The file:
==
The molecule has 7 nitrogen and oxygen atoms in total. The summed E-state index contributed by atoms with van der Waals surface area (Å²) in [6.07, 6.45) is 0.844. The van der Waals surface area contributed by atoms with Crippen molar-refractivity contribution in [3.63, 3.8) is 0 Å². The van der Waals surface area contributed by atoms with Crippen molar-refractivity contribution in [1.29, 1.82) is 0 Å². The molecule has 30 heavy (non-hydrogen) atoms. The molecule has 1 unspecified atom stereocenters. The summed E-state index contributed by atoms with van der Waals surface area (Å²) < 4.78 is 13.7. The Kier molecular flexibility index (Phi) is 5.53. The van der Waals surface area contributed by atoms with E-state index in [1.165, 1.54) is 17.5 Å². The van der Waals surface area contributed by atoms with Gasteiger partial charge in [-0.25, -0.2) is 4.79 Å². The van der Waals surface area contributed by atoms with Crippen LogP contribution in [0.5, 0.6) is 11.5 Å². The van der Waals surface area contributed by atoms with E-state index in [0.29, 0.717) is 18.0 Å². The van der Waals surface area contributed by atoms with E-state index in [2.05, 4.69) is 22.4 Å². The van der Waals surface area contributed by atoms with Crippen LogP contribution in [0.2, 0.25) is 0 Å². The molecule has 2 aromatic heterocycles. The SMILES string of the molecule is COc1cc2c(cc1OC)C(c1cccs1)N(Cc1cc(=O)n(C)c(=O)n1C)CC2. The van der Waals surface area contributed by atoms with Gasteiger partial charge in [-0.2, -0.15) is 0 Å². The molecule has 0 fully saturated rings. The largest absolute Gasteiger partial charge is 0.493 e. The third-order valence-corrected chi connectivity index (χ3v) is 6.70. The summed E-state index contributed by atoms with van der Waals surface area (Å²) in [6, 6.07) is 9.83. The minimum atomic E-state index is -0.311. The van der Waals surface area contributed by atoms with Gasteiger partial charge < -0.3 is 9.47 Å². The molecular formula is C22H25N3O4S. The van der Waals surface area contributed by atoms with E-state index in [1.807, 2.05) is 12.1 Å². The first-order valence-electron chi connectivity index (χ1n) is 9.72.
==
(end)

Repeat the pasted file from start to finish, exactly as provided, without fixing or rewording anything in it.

The molecule has 7 nitrogen and oxygen atoms in total. The summed E-state index contributed by atoms with van der Waals surface area (Å²) in [6.07, 6.45) is 0.844. The van der Waals surface area contributed by atoms with Crippen molar-refractivity contribution in [3.63, 3.8) is 0 Å². The van der Waals surface area contributed by atoms with Crippen molar-refractivity contribution in [1.29, 1.82) is 0 Å². The molecule has 30 heavy (non-hydrogen) atoms. The molecule has 1 unspecified atom stereocenters. The summed E-state index contributed by atoms with van der Waals surface area (Å²) < 4.78 is 13.7. The Kier molecular flexibility index (Phi) is 5.53. The van der Waals surface area contributed by atoms with E-state index in [1.165, 1.54) is 17.5 Å². The van der Waals surface area contributed by atoms with Gasteiger partial charge in [-0.25, -0.2) is 4.79 Å². The van der Waals surface area contributed by atoms with Crippen LogP contribution in [0.5, 0.6) is 11.5 Å². The van der Waals surface area contributed by atoms with E-state index in [0.29, 0.717) is 18.0 Å². The van der Waals surface area contributed by atoms with E-state index in [2.05, 4.69) is 22.4 Å². The van der Waals surface area contributed by atoms with Crippen LogP contribution in [0.2, 0.25) is 0 Å². The molecule has 2 aromatic heterocycles. The SMILES string of the molecule is COc1cc2c(cc1OC)C(c1cccs1)N(Cc1cc(=O)n(C)c(=O)n1C)CC2. The van der Waals surface area contributed by atoms with Gasteiger partial charge in [-0.2, -0.15) is 0 Å². The molecule has 0 fully saturated rings. The largest absolute Gasteiger partial charge is 0.493 e. The third-order valence-corrected chi connectivity index (χ3v) is 6.70. The summed E-state index contributed by atoms with van der Waals surface area (Å²) in [6, 6.07) is 9.83. The minimum atomic E-state index is -0.311. The van der Waals surface area contributed by atoms with Gasteiger partial charge < -0.3 is 9.47 Å². The molecular formula is C22H25N3O4S. The van der Waals surface area contributed by atoms with E-state index in [1.807, 2.05) is 12.1 Å². The first-order valence-electron chi connectivity index (χ1n) is 9.72.